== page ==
One of the goals of language assessment is to make recommendations for possible intervention. To be successful, the clinician needs information about the child's current abilities or performance and her potential for change through instruction. Traditional assessment procedures such as standardized tests do not provide sufficient information about the child's responsiveness to instruction and potential for immediate growth. On the other hand, dynamic assessment enriches the information obtained by traditional assessment procedure through the systematic introduction of adult guidance.
Dynamic assessment is based on the work of Russian psychologist Lev Semenovich Vygotsky (1896-1934) and the concept he referred to as the zone of proximal development (ZPD). Vygotsky was interested in applying the notion of the ZPD, as an alternative to the static assessment of IQ and mental age, to children with developmental delay (Schneider & Watkins, 1996). The difference between a child's actual level of performance without any guidance and the level of performance with the help of adults or more capable peers indicates the ZPD. A child's level of performance under adult guidance is greater than her performance level without adult guidance; therefore, the child's independent level of performance and the level of potential development (i.e., the performance when guided by an adult) constitute the ZPD and develop teaching-learning interactions. By providing prompts, cues, instructions (verbal or physical guidance), corrective feedback, and positive reinforcement, the clinician attempts to assist the child to function at a higher level (Oslwang, Bain, & Johnson, 1992).

Static assessment procedures focus on determining a child's independent performance at a particular point in time. In contrast to static or traditional assessment procedures that often reveal product (e.g., a child's current level of performance), dynamic assessment provides information about the learning process (Lidz, 1991). Dynamic assessment identifies a child's developmental abilities and limitations in relation to her learning context (Missiuna & Samuels, 1989) and encourages enthusiastic participation by both the clinician and the child.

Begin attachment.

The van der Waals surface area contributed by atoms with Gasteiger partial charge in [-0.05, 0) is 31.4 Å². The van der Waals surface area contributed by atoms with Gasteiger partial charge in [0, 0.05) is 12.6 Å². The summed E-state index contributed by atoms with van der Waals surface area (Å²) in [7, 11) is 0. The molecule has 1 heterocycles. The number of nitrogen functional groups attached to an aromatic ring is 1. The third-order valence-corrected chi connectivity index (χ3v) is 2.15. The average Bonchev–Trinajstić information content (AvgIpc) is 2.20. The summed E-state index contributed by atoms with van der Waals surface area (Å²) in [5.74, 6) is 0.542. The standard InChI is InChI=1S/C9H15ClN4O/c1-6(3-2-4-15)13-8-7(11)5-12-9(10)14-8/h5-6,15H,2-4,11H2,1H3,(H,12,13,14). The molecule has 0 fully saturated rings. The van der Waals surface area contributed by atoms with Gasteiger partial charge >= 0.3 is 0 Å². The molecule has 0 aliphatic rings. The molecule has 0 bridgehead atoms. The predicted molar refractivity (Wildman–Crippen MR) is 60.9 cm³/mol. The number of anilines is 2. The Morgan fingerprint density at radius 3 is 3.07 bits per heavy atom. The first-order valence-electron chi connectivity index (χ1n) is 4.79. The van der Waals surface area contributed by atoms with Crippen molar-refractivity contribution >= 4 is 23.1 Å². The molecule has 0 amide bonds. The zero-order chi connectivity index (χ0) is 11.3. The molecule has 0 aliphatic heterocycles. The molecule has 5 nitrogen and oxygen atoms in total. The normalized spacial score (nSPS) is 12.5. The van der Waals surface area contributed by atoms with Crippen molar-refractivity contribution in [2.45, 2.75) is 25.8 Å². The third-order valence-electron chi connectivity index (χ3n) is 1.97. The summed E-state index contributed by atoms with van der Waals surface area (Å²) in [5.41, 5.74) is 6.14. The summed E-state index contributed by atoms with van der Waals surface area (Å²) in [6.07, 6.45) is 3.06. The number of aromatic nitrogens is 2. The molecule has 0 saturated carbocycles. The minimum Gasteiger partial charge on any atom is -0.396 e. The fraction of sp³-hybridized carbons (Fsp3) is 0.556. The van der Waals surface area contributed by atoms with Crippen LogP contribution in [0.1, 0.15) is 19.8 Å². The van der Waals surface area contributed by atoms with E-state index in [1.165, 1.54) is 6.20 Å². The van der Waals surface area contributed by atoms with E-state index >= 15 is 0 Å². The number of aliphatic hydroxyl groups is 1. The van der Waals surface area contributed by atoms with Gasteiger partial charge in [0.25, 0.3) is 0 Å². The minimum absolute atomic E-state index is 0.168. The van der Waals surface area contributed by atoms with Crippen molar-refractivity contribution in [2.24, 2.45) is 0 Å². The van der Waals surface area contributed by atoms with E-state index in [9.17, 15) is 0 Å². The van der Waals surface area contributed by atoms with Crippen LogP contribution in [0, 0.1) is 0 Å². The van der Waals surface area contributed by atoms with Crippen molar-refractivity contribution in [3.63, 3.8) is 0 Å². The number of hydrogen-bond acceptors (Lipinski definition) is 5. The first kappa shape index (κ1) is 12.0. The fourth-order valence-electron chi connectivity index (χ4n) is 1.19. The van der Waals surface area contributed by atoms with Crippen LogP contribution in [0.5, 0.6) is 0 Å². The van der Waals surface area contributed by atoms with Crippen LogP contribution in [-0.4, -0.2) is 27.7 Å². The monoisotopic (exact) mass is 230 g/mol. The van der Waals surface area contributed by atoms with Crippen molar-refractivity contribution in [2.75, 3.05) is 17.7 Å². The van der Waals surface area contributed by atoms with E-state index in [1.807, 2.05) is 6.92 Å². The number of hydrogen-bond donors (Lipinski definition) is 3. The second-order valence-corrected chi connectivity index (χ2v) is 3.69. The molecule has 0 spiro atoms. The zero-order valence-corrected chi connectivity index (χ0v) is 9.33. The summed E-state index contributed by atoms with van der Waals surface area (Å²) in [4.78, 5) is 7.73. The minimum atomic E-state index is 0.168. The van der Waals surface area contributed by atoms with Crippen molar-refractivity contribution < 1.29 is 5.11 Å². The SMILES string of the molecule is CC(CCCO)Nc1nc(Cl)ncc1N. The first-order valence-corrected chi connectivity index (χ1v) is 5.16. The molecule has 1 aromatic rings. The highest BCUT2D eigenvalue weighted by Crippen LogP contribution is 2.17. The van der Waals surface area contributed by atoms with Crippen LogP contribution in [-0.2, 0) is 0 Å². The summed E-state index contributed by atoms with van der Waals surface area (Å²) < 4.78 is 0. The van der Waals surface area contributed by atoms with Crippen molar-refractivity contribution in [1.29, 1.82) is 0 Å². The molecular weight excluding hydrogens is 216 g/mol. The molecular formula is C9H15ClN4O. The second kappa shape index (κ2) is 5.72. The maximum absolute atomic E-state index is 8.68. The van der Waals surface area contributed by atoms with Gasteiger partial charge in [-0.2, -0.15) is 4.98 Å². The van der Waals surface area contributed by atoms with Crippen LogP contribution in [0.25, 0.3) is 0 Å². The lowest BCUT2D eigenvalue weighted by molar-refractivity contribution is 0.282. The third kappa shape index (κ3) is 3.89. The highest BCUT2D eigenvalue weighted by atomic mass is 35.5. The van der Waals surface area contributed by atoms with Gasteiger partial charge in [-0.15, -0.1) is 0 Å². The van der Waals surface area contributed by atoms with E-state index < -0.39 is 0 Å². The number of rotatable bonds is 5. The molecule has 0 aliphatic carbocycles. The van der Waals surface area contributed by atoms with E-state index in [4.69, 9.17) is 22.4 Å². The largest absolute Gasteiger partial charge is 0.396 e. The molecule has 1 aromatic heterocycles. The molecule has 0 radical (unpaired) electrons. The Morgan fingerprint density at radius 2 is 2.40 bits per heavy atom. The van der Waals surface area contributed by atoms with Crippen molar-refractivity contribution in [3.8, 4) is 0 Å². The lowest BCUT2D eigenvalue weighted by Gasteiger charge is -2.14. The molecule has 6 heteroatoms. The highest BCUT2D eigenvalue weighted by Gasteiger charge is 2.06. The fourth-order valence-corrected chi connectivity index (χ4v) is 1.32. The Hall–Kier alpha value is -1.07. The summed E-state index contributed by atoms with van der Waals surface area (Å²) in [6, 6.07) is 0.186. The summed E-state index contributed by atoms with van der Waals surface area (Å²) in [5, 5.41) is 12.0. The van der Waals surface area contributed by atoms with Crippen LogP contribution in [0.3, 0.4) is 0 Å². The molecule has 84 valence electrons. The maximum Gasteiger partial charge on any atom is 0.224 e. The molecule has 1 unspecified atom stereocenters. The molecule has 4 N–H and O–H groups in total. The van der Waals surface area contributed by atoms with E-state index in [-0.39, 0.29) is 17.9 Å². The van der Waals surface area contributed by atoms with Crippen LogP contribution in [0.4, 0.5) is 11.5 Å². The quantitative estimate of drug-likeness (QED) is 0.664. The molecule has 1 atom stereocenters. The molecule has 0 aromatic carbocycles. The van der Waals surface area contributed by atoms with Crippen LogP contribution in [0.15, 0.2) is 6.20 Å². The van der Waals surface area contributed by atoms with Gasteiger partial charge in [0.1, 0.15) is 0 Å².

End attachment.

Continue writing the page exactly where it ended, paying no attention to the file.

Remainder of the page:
Dynamic assessment provides the child an opportunity to complete a task that would be too difficult to accomplish without guidance. A pretest-intervene-posttest format using instructional and other informal procedures characterizes dynamic assessment. However, the clinician can use sections or certain tasks from standardized assessment tools that are within the child's ZPD. The child should be able to complete these tasks with the clinician's assistance, and the results can be reported descriptively to augment the standardized test scores (Kublin, Wetherby, Crais, & Prizant, 1998). Inclusion of intervention into the assessment procedure is a significant component of the dynamic assessment.

To summarize, dynamic assessment provides information about: (a) the child-as-learner that includes the approach or method used during a particular task, error patterns, and the aptitude to self-correct; (b) the child's inclination to change in response to the intervention and the intensity of effort required to facilitate such changes; and (c) probable effective goals for intervention. Dynamic assessment helps clinicians gather information about the child's learning potential and determine intervention strategies that might improve the child's performance on a task (Lidz & Pena, 1996).

Because traditional assessment procedures using standardized tests do not provide information about the child's learning potential, the concept of dynamic assessment is becoming more common in the field of communication disorders, special education, and other behavioral sciences. Clinicians have long faced difficulties assessing the AAC possibilities for children with little or no functional speech because standardized tests often require either verbal responses or pointing skills. The use of dynamic assessment provides a solution for this dilemma in that assumptions about children's abilities and potential are based upon an ongoing pretest-intervene-posttest paradigm where the child's performance is supported by the examiner.

With fire adoption of dynamic assessment as an evaluative alternative for persons with autism, clinicians are left to determine which informal procedures and intervention strategies might be most helpful within the pretest-teach-posttest paradigm.
- Nigam, Ravi; Dynamic assessment of graphic symbol combinations by children with autism; Focus on Autism & Other Developmental Disabilities, Fall 2001, Vol. 16, Issue 3.

Personal Reflection Exercise #9
The preceding section contained information about assessment of graphic symbol combinations by children with autism.  Write three case study examples regarding how you might use the content of this section in your practice.

Online Continuing Education QUESTION 23
What notion is the basis of dynamic assessment because it accounts for the level of potential development? Record the letter of the correct answer the CEU Test.